A young engineer dedicates his talents and passion to Chinese space exploration


Huang Zhen, 39, is one of the youngest deputy chief designers working on China’s manned space program. He conquered a number of key technologies in just a few years with his teammates and was awarded the May 4 Chinese Youth Medal on Tuesday.

The talented engineer said his space dream stemmed from a live report he saw on TV while a university student.

“I was in my freshman year of college in 2003 when Shenzhou-5, China’s first manned spacecraft, was successfully launched. The whole country was jubilant. So at that time, I thinking about how to serve the country better,” Huang recalled. , saying that aerospace science was his best bet.

Huang has been directly involved in the national key space project since he started working at the Fifth Institute of the Chinese Academy of Space Technology in 2010 after earning a doctorate.

From Shenzhou-8 to Shenzhou-11, Huang successfully broke several bottlenecks during shutdown, orbit and docking with the space station after countless ground simulations and experiments with his teammates. .

They laid a solid foundation for the implementation of China’s manned space missions.

Huang Zhen is working with his colleague. /Chinese Media Group

Huang Zhen is working with his colleague. /Chinese Media Group

Without any prior experience, returning a large spacecraft from the moon 380,000 kilometers away is no easy task.

Huang, the general technology manager, led a team of six and rose to the challenge. He was only 30 when manned lunar exploration studies began in 2013.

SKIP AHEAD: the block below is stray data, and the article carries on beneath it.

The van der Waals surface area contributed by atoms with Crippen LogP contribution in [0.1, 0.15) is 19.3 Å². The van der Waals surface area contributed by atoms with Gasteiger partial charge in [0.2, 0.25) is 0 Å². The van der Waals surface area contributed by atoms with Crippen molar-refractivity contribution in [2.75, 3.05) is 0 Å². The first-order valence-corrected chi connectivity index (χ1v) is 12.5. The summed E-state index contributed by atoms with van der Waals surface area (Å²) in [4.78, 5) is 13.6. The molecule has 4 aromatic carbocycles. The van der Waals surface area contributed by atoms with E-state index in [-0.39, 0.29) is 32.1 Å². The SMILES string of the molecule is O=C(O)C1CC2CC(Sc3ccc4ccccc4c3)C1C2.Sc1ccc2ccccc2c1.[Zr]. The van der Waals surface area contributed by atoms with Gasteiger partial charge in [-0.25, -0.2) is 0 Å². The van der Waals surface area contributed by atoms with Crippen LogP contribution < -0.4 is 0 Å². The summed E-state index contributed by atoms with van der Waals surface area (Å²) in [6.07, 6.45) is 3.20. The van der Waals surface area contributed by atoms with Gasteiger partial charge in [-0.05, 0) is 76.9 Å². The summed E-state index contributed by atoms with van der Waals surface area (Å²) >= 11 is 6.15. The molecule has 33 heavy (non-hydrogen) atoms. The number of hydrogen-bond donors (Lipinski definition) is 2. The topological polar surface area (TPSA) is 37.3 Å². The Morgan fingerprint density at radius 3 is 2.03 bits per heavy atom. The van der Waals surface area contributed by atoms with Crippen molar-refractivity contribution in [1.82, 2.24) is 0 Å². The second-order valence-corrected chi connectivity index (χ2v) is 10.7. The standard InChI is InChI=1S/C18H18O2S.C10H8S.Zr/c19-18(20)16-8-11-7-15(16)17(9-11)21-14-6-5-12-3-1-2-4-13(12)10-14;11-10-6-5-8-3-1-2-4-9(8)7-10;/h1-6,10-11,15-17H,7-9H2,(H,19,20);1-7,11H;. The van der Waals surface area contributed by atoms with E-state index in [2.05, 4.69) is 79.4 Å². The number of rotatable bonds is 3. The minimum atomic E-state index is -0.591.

Huang’s team worked day and night, and after three years, they launched a new multi-purpose spacecraft return capsule that performed better than the Shenzhou spacecraft.

In 2020, Huang, who was promoted to assistant chief designer, led the team to create a new generation of manned spacecraft test vessels, which returned to Earth from an altitude of 8,000 kilometers for the first time.

Huang Zhen interviews young aerospace engineers. /Chinese Media Group

Huang Zhen interviews young aerospace engineers. /Chinese Media Group

The young team, with an average age of 35, has made tremendous progress, with breakthroughs in manned lunar lander technology and survivability in an extreme lunar environment.

“In the future, I hope to establish a route between Earth and the Moon. Just as we usually take airplanes, we can go to the Moon for business,” Huang said.

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